Michael has quite a disparate range of influences. The big ones are Yoko Ono, Laurie Anderson, Peter Gabriel, David Sylvian, and Jane Siberry. He loves such a variety of music and is perpetually trying to craft the perfect playlist to inspire him at any given moment.
Last summer, Michael was heading down a flight of stairs to do a sing-a-long with a group of pre-school kids in Brooklyn. His foot slipped and he fell, juggling his guitar and bag of other instruments on the way down. He saved the instruments, but at the expense of his hand.
Michael waited about three weeks in hopes that the pain would go away on its own, not wanting to pay for a doctor visit without insurance. He couldn’t play the piano or guitar, but luckily, was able to continue teaching. After a chance encounter with his friend and foot surgeon, Michael had his hand examined. His worst fears were confirmed — his fifth metacarpal was both fractured and displaced. Even worse, it would require surgery. After trying to scramble for last-minute insurance options, Michael was introduced to Dr. Alton Barron.
“Dr. Barron’s response was nothing short of a miracle, not only was he willing to do the surgery on my hand, but he had started a foundation to help musicians in precisely my predicament. Dr. Barron performed the surgery on my hand less than a week later.”
After a couple of weeks in a cast, Dr. Barron and his team fitted Michael with a custom splint that he wore for a few more weeks. All of his follow-up appointments were paid for by the foundation which “was a godsend,” as he was unable to pick up piano gigs.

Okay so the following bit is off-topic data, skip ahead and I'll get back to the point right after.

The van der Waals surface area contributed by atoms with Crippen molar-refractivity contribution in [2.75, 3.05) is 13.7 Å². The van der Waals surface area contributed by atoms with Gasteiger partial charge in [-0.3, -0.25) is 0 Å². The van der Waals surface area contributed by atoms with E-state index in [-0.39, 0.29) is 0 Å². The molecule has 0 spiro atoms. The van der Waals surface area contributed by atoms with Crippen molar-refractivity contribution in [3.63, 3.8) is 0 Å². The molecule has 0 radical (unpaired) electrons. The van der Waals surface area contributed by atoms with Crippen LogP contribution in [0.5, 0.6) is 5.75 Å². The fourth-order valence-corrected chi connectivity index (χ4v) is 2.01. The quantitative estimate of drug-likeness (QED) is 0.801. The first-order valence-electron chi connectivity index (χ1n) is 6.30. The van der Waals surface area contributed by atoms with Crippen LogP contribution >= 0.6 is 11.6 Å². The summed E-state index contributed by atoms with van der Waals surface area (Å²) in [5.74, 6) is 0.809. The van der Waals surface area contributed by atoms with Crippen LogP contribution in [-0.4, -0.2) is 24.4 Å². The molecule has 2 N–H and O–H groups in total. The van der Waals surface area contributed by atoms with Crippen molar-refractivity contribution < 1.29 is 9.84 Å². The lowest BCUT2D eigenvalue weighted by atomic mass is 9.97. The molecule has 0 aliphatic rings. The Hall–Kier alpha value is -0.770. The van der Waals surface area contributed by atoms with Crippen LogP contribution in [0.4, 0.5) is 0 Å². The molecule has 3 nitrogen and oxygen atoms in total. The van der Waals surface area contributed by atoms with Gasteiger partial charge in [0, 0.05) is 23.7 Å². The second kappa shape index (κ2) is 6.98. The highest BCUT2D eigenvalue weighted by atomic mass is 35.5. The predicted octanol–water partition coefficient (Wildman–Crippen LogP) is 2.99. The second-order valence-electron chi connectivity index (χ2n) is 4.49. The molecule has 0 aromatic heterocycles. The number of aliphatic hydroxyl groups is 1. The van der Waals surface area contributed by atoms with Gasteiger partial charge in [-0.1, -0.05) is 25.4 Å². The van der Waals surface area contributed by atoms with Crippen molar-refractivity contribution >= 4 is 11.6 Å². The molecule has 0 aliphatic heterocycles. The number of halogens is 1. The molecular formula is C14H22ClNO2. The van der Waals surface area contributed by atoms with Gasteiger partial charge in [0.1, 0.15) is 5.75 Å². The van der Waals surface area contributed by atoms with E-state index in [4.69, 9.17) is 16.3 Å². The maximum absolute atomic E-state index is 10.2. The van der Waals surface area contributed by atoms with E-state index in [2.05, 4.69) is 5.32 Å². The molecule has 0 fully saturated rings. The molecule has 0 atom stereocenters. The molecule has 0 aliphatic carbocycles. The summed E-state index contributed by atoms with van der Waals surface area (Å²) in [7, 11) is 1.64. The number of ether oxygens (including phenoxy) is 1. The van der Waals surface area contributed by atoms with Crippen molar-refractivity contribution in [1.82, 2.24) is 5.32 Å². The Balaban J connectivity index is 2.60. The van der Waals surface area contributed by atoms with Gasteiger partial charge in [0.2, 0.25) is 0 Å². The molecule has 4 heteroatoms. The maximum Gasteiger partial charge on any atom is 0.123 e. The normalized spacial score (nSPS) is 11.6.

“Recovery after the splint was pretty simple. Dr. Barron gave me some stretches to do, and now my hand is back at 100%, save for a slight bit of stiffness that is getting better each day. I am playing the piano and guitar just like I was before the accident.”
Fortunately, Michael’s injury happened during a slow stretch when he didn’t have any gigs scheduled. But he had to put other work on hold and could not play piano for his other work as musical director of a friend’s cabaret show and in teaching his musical theater students who had to sing with karaoke tracks. Michael counts himself as “really lucky that there was no major career impact of the injury” but notes that “the potential loss was tremendous.”
Regarding MTF, Michael had this to say:
“I am just so grateful that the foundation exists. That realization that I needed an expensive surgery on my hand with no idea how I would financially handle it, was especially dark. Trying to navigate health care as an artist in a flawed system like we have here in the US is not only financially hard, but this experience really illustrated for me the emotional impact as well. It’s hard to feel that my path as an artist is valid when our society puts such importance on having a ‘real job.’ The difficulty in getting reasonable health insurance as a freelance musician only serves to reinforce the belief that my life’s work is unimportant in some way. All of this was further underscored by that moment of helplessness in discovering that I needed a surgical procedure I would not be able to afford.
Dr. Barron and MTF treated my hand, and that was amazing. Even more amazing, though, was the discovery that there are people who think that what I do matters, and they want to do what they can to keep me doing it. In many ways, I am grateful to have had this experience and been able to connect with the MTF in this way. I have a new understanding of the value others see in my work that I didn’t have before.”
Michael released a new book and album last summer: The Animal Album and The Animal Book both based on his show — The Animal Show. The book is available here with a free download of the album. The album is also available streaming everywhere including Spotify, Apple Music, and Google Play.